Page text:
The Central Tablelands of Australia, located hundreds of miles northwest of Sydney, are dominated by grasses and stunted trees at the moment. Although some of the region’s rusty rocks are difficult to see, scientists have just found that they contain remains of luxuriant rainforests that blanketed the area 15 million years ago, during the Miocene Epoch.
Despite the fact that McGraths Flat is not Australia’s unique Miocene deposit, the discovery of these new fossils is a windfall to palaeontology because of their exceptional preservation. Over the course of three years, palaeontologists have unearthed flowers, insects, and even a wispy feather from a bird’s wing.
This site “opens up a whole new area of exploration for Australian palaeontology,” according to Scott Hocknull, a palaeontologist at the Queensland Museum who was not involved in the research. The scientists’ discoveries were published Friday in the journal Science Advances and help reconstruct Australia’s Miocene rainforest in great detail.
A river ripped through the rainforest 15 million years ago, leaving an oxbow lake (known as a billabong in Australia) in its wake at McGraths Flat, where it is still visible today. This stagnant lake, which was almost completely devoid of oxygen, held scavengers at away, enabling plant debris and animal corpses to accumulate. Due to the low pH of the billabong, iron-rich rainwater from adjacent basalt mountains seeped into the pool, causing the iron to precipitate and encapsulate the organic stuff within. Consequently, the fossils in McGraths Flat have been preserved in a thick, iron-rich rock known as goethite, which is found in the area.
According to Dr. Hocknull, this type of fossilisation is unusual in nature. Because high-quality fossils are uncommon in igneous rocks, palaeontologists tend to ignore them while studying them. The fossils from McGraths Flat, on the other hand, demonstrate that goethite, which is abundant in Australia, may produce fossils of exceptional quality.
Because of their iron-tinted origins, many of the fossils found in McGraths Flat have a metallic sheen to them that makes them stand out. It is swarming with petrified insects in addition to the exquisite flora that may be seen on the goethite. After splitting off the brick-colored slabs of stone, the researchers uncovered a little zoo of enormous cicadas, dragonflies, and parasitic wasps that they had never seen before. And several of them have been exceptionally well preserved – some ancient flies still have the intricate impressions of their complex eyes.
More than a dozen archaic arachnids have also been discovered at the site. Even while insects have tough exoskeletons, according to co-author Michael Frese, a virologist and palaeontologist at the University of Canberra who is also a co-author of the paper, spiders have exoskeletons that are “squishy sacks of liquid.” As a consequence, the fossil record of spiders in Australia was almost non-existent prior to the discovery of McGraths Flat.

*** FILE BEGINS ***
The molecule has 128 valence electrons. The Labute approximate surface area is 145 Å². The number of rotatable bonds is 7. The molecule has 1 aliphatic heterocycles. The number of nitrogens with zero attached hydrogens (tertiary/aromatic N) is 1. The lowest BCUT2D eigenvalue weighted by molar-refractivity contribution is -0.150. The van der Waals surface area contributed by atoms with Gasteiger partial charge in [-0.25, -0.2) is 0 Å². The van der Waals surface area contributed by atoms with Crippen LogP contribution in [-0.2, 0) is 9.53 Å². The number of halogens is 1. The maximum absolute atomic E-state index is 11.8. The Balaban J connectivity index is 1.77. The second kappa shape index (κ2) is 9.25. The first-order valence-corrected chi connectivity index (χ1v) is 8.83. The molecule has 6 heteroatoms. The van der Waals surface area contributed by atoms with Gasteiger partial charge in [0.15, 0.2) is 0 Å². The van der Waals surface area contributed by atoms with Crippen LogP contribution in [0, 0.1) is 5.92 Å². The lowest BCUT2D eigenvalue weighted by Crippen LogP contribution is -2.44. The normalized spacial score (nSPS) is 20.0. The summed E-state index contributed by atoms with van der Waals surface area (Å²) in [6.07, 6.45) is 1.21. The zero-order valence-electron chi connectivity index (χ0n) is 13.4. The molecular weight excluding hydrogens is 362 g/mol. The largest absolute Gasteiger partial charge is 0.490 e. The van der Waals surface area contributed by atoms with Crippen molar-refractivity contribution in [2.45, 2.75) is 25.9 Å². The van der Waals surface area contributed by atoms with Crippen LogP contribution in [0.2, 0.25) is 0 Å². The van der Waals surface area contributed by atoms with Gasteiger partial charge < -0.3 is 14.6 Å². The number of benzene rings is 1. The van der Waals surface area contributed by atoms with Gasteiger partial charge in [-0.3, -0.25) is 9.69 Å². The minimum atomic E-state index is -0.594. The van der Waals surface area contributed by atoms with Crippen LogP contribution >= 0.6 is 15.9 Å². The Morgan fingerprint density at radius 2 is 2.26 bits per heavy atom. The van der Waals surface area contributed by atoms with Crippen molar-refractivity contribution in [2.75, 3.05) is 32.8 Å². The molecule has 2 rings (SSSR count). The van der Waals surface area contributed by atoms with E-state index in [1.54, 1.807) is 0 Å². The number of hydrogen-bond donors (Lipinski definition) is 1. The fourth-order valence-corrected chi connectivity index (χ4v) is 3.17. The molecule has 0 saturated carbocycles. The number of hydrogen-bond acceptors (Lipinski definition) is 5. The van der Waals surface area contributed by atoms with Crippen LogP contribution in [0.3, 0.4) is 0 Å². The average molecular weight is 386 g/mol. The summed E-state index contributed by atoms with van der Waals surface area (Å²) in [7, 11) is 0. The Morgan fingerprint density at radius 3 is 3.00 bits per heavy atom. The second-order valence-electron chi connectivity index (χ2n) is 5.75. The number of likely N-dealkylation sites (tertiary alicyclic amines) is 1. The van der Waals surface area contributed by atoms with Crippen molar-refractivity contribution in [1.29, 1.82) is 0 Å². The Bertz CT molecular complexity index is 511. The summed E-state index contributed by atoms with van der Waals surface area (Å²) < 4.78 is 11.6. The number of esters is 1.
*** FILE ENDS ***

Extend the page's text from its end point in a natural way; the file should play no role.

Observing links between species was made possible because to the very well preserved fossils, which, according to Matthew McCurry, curator of palaeontology at The Australian Museum and the study’s main author, is something that is frequently difficult to discern from fossil sites. For example, the researchers discovered parasites attached to the tail of a fish and a nematode that had penetrated the body of a longhorn beetle.
According to the pollen analysis, the rainforest was bordered by drier habitats, indicating that McGraths Flat is likely to be a remnant area of a once-larger forest system. Dr. McCurry believes that this makes sense in light of the climatic shifts that have occurred over the Miocene.
Australia was moving northward, away from Antarctica, during the time these insects rushed about the billabong’s iron-tainted water. Because of its travels, the temperature of the planet became considerably dryer, forcing the rainforests to recede and triggering massive extinctions.
This site, according to the researchers, gives a unique opportunity to see firsthand the impact of this rapid temperature shift on certain species inside the tropical rainforest ecosystem. For example, certain insects discovered at McGraths Flat have to withstand drier circumstances, but others are currently only found in the last remaining pockets of rainforest in northern Australia.
Using these ancient ecosystems, Dr. McCurry and his colleagues can determine which species were better able to adapt to the changes that occurred through time. “We may be able to identify which areas would be most vulnerable to future changes,” says the researcher.
Doctor Frese said that the diversity of species preserved at McGraths Flat made it especially valuable for recreating prehistoric ecosystems.
“Our site is unique in that it contains only little fossils, but I believe that in the end, it will provide us with more information about what has occurred in the ecosystem,” Dr. Frese stated. “It is not necessary to locate a one-ton horror bird in order to tell this narrative.”